Mês: novembro 2016

EM = MS

Can specialised eye assessments monitor MS activity and attacks? Researchers assess whether changes in the retina can be used as a marker of MS activity Last updated: 14th November 2016   The retina is the light-sensitive tissue lining the back of the eye. The retina converts light rays into impulses that travel through the optic nerve to our brain, where they are interpreted as the images we see. The retina is delicate and composed of different cellular layers. Specific parts of the retina behave similarly to the cells in the brain during MS. Therefore, assessing retinal layers (using optical coherence tomography or OCT) could be an alternative measure for assessing the health of brain cells. This is important because assessing the retina is cheaper and more accessible than brain MRI. In this study from Munich, Germany, investigators assessed 108 people with MS (without therapy, on first-line therapy, or on second-line therapy) over the period of one year. They found that the volume of a specific layer of the retina (called the inner nuclear layer) at the beginning of the study (baseline) was associated with disease activity on MRI and number of MS attacks. The investigators emphasise that more studies are needed to confirm their findings but, if they do, it would suggest that assessing the retina through optical coherence tomography (OCT) could be used to monitor MS activity. Read...

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EM = MS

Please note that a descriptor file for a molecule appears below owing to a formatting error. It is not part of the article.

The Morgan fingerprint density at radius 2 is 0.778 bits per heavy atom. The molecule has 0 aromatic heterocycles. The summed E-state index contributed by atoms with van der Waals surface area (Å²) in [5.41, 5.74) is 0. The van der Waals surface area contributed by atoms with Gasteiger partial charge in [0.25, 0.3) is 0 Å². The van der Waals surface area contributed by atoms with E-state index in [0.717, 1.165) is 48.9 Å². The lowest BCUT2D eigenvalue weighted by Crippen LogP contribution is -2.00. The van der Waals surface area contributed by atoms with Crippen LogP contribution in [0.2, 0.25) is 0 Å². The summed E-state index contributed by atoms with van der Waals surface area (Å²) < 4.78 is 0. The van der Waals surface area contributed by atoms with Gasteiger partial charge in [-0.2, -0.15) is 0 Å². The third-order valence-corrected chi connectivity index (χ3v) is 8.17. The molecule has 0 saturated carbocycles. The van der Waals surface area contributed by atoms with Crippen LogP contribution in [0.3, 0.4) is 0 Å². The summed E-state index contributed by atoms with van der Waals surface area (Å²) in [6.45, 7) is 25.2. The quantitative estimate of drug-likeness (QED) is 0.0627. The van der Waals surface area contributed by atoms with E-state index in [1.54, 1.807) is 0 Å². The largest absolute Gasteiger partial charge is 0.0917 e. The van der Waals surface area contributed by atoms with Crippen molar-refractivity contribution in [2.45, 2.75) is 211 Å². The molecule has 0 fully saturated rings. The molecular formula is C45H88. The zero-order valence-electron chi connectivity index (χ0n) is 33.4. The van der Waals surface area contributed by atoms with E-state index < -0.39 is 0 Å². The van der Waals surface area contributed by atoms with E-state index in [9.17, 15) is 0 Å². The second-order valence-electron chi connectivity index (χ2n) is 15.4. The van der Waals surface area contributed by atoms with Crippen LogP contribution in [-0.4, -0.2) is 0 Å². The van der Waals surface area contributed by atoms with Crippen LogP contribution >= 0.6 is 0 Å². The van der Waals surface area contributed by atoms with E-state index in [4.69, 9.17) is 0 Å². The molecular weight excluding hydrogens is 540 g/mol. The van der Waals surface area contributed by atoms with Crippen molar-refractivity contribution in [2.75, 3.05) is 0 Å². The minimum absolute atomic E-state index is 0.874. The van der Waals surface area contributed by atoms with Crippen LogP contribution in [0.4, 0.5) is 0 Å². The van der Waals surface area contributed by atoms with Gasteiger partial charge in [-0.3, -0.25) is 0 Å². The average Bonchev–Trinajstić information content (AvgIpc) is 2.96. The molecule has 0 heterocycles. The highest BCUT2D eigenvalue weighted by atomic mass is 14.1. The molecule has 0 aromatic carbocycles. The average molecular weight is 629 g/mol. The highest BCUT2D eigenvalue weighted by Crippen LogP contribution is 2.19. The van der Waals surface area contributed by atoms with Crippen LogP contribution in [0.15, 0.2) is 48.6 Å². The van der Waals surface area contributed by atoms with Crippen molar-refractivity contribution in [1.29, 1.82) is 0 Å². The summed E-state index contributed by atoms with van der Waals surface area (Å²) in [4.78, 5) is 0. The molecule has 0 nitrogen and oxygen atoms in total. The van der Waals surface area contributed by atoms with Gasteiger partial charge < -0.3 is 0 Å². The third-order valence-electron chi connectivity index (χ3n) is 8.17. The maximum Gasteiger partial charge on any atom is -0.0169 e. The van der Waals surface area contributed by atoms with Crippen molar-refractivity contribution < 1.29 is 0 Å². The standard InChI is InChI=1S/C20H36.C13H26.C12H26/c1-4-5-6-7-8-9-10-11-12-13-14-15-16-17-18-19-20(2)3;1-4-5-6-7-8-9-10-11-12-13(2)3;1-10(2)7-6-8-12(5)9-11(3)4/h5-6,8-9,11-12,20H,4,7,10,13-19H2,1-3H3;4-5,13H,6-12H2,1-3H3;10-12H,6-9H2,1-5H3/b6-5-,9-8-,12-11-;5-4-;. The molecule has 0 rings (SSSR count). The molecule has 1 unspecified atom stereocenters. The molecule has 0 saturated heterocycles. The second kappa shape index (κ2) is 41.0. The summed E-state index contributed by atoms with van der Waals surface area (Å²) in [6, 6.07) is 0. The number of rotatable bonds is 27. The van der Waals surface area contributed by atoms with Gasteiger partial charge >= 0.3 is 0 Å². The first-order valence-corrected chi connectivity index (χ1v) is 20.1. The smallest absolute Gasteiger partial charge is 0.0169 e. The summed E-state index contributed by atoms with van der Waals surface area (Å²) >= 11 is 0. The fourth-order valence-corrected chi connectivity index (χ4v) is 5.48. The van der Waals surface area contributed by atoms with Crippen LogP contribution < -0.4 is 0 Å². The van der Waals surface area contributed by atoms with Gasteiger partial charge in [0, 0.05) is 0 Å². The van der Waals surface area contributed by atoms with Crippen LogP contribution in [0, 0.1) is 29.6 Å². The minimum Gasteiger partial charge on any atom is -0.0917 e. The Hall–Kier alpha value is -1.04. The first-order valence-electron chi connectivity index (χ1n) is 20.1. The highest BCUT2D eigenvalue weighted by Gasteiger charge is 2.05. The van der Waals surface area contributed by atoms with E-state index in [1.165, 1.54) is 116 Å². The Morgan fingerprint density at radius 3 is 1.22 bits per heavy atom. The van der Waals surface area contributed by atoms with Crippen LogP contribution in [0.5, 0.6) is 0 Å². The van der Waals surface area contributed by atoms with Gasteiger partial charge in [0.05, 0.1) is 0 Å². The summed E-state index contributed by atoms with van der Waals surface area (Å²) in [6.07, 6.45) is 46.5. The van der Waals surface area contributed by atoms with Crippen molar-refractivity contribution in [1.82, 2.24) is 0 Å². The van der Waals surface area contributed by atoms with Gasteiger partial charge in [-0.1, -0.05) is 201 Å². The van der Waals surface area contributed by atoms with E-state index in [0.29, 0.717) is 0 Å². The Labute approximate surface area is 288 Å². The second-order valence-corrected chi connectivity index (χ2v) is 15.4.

Alemtuzumab vs interferon in relapsing remitting MS Study shows that alemtuzumab is more effective than interferon in reducing disease activity in relapsing remitting MS Last updated: 14th November 2016   Alemtuzumab is a highly effective FDA-approved treatment for relapsing-remitting MS, but compared to other MS drugs the risk of serious side effects is high. Alemtuzumab works by killing certain types of cells made by the immune system (T and B cells). These cells normally attack viruses and bacteria, but in MS they attack the myelin which covers the nerves in the brain and spinal cord. Alemtuzumab stops these cells from reaching the brain and spinal cord before they can damage the nerves there. In 2012, two clinical trials (called CARE MS-I and CARE MS-II) assessed the effects of alemtuzumab in comparison with subcutaneous interferon beta-1a. Both studies found that alemtuzumab was superior to interferon as assessed by number of attacks in people with MS. In the current study, investigators reported further information on MRI outcomes of these two studies. A total of 1,248 people with relapsing-remitting MS were included, and were followed for two years. Investigators found that alemtuzumab is superior to interferon in reducing disease activity on MRI and brain shrinkage (which could be a result of the death of brain cells). The results of this new study confirm and complement the evidence for superiority of alemtuzumab in...

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Donald Trump